When Bitcoin (BTC) was first launched back in 2009, no one would have thought where it would land in a matter of a decade. The largest cryptocurrency in the world did not have a single dime added to its value until late 2011 when the first cryptocurrency exchange was founded.
Even at that point, Bitcoin (BTC) did not have enough value added to it. This is the reason why people did not want to do anything with it. Even if they had Bitcoin (BTC) on them, they did not bother doing anything with them.
Then the first time Bitcoin (BTC) showed some potential was back in 2014. At that point, people started adopting Bitcoin (BTC) on several platforms and some platforms even accepted BTC for payments.
Therefore, Bitcoin (BTC) had finally started gaining some potential and value. In the initial stages, several people had mined Bitcoin (BTC) and had accumulated thousands just for fun. At that time, people did not know where it was going to land in the upcoming years.
Some people had their mined Bitcoin (BTC) in their old systems they could not remember the passwords to. Some people had forgotten their keys to the wallets so they had their Bitcoin (BTC) locked away forever. Finally, there were some people who had thrown away their hard drives with around 10,000 BTC saved in them.
All these cases emerged when Bitcoin (BTC) showed its potential in early 2021. That was the time when Bitcoin (BTC) went ahead hitting all-time highs.
This time around is students from MIT are crying about the loss they incurred due to selling their BTC. It was back in 2014 when the undergraduate students were enrolled in a project named “MIT Bitcoin Project”. The project sought to give away the undergraduate students half a million dollars’ worth of Bitcoin.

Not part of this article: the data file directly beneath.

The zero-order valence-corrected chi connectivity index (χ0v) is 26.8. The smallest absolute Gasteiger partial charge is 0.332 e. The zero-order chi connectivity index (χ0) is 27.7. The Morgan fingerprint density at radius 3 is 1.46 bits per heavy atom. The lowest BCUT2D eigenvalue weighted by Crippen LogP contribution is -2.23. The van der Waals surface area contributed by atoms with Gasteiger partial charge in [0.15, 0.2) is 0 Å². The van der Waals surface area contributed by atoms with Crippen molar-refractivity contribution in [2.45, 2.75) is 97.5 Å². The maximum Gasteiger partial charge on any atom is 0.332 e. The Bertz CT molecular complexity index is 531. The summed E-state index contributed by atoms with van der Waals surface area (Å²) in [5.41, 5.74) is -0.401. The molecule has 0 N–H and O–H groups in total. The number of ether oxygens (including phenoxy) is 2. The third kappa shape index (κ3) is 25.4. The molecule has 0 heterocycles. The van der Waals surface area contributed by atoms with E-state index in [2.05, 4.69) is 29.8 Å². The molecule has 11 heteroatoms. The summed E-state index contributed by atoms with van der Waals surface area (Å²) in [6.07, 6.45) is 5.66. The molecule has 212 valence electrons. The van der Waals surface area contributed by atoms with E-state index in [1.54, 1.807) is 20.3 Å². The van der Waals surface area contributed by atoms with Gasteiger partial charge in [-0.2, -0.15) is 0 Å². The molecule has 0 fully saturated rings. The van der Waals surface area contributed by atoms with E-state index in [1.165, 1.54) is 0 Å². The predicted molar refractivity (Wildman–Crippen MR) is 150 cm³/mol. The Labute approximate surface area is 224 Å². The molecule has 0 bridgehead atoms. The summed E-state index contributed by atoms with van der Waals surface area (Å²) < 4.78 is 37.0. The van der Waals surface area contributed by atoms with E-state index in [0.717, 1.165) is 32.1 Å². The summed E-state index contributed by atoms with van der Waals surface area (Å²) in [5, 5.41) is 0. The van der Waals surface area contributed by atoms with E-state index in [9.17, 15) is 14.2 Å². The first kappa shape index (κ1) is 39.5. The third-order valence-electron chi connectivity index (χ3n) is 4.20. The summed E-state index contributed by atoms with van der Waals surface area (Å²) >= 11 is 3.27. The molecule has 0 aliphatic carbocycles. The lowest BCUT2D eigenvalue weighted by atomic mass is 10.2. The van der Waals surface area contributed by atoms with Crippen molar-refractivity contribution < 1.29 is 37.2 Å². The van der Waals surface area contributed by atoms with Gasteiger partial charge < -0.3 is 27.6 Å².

The program revealed that for filing out a simple survey, undergraduate students could get their hands on $100 worth of Bitcoin (BTC). At that particular time, the $100 figure translated to $0.3 BTC. The people behind the MIT Bitcoin Project were Dan Elitzer and Jeremy Rubin who were also students at the MIT.
They had reportedly raised $500,000 from the representatives of the Bitcoin community as well as the university alumni. The major purpose of the project was to expose students to the cryptocurrency and digital asset industry. They wanted the students to explore the technology more and have their input in it in the coming years.
Furthermore, the students also wanted the campus to become one of the most reliable hubs for the cryptocurrency industry providing its research input.
At that time, a total of 3,100 students participated in the program and took around $300,000 worth of BTC. The rest of Bitcoin (BTC) was still unclaimed, while the total distributed BTC translate to $33.8 million at the time of writing.
The students who had their $100 worth of BTC at that time revealed that they spent them either on MIT merchandise, school supplies, and textbooks.
However, one student did manage to keep her 0.3 BTC from that time, which now has a value of $11,000.